After five months, one in five teachers must go to pay for books - and avoid bankruptcy
Teachers at an academy set up less than five months ago have learned that it cannot afford to employ them all.
The principal said this week that she would be forced to make redundancies because pay was swallowing her pound;5million budget, leaving nothing for books, equipment or running costs.
Westminster academy in central London is already under threat of strikes over the length of dinner breaks. It is one of many crises bedevilling the school and its twin, the nearby Paddington academy.
Both are sponsored by the United Learning Trust, a Christian charity.
Problems with the planning and supervision by the Department for Education and Skills and the local authority means pupils at both are stuck in unsuitable premises while they wait for new buildings.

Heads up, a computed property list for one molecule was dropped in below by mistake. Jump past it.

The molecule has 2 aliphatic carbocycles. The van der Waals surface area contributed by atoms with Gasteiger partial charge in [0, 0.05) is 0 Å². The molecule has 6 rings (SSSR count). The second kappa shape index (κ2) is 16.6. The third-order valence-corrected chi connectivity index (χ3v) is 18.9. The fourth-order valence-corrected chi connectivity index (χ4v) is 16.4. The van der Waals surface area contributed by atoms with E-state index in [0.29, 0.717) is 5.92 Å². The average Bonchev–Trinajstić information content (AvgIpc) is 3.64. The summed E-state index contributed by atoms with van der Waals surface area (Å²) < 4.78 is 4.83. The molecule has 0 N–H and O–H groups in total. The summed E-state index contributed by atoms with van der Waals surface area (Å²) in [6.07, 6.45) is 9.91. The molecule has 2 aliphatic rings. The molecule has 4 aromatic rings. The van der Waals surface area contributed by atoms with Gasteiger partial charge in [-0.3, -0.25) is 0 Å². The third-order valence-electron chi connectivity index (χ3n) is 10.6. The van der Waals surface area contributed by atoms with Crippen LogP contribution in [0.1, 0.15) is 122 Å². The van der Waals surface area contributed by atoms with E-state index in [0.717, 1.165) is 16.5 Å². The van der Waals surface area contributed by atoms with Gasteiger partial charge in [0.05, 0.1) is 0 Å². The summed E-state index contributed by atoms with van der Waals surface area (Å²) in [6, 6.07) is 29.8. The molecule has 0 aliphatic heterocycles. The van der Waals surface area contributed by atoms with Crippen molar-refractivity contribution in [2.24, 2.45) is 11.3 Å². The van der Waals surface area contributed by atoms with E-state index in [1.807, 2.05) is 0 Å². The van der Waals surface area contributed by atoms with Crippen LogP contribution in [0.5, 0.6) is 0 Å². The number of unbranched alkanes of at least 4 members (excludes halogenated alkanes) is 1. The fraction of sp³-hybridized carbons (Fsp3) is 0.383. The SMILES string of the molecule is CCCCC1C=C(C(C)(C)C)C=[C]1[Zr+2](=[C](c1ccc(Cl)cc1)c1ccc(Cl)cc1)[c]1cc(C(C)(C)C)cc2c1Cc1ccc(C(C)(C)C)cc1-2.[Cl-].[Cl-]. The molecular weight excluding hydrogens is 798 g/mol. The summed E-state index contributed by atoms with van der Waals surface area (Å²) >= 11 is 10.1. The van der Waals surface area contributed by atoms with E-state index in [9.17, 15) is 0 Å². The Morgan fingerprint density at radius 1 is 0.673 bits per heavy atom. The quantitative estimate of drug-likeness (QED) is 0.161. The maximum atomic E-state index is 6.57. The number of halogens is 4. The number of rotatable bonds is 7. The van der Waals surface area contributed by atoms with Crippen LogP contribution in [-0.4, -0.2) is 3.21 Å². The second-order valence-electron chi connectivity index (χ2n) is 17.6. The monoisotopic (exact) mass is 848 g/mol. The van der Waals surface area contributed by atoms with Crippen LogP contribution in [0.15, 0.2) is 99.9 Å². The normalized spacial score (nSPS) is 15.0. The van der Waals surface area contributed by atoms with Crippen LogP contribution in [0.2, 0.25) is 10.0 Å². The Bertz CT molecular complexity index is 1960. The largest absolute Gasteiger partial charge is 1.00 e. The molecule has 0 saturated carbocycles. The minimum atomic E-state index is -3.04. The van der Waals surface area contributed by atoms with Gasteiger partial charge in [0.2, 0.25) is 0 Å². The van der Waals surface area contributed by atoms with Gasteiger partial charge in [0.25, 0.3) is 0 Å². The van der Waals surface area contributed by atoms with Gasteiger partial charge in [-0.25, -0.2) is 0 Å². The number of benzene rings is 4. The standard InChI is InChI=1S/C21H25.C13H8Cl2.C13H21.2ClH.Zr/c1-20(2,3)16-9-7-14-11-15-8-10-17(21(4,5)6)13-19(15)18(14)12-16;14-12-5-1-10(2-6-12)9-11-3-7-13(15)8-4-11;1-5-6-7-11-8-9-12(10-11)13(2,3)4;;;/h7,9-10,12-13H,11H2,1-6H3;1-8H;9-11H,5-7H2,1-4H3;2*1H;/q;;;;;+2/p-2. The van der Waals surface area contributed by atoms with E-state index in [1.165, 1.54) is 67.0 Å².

Last week Lord Adonis, schools minister, provided a pound;1million hand-out for Paddington, which has had a higher profile since Labour MP Karen Buck threatened to remove her son.
But Alison Banks, Westminster academy's principal, said this week that the only fresh money she expects from the Government will be to pay for redundancies she insists are essential to avoid bankruptcy.
On Monday, she told staff and governors that the school had been told that it must balance its budget from September. That means cutting staff pay and allowances by a fifth to save pound;1million a year.
Mrs Banks said that compulsory redundancies and changes to the curriculum would be needed as staffing was slimmed down.
Teachers said they were shocked by a suggestion that lessons in English as an additional language might be dropped at the academy, where most of its pupils are from ethnic minorities.
The school's financial difficulties raise the possibility that one of the Government's flagship privately sponsored academies might go bankrupt.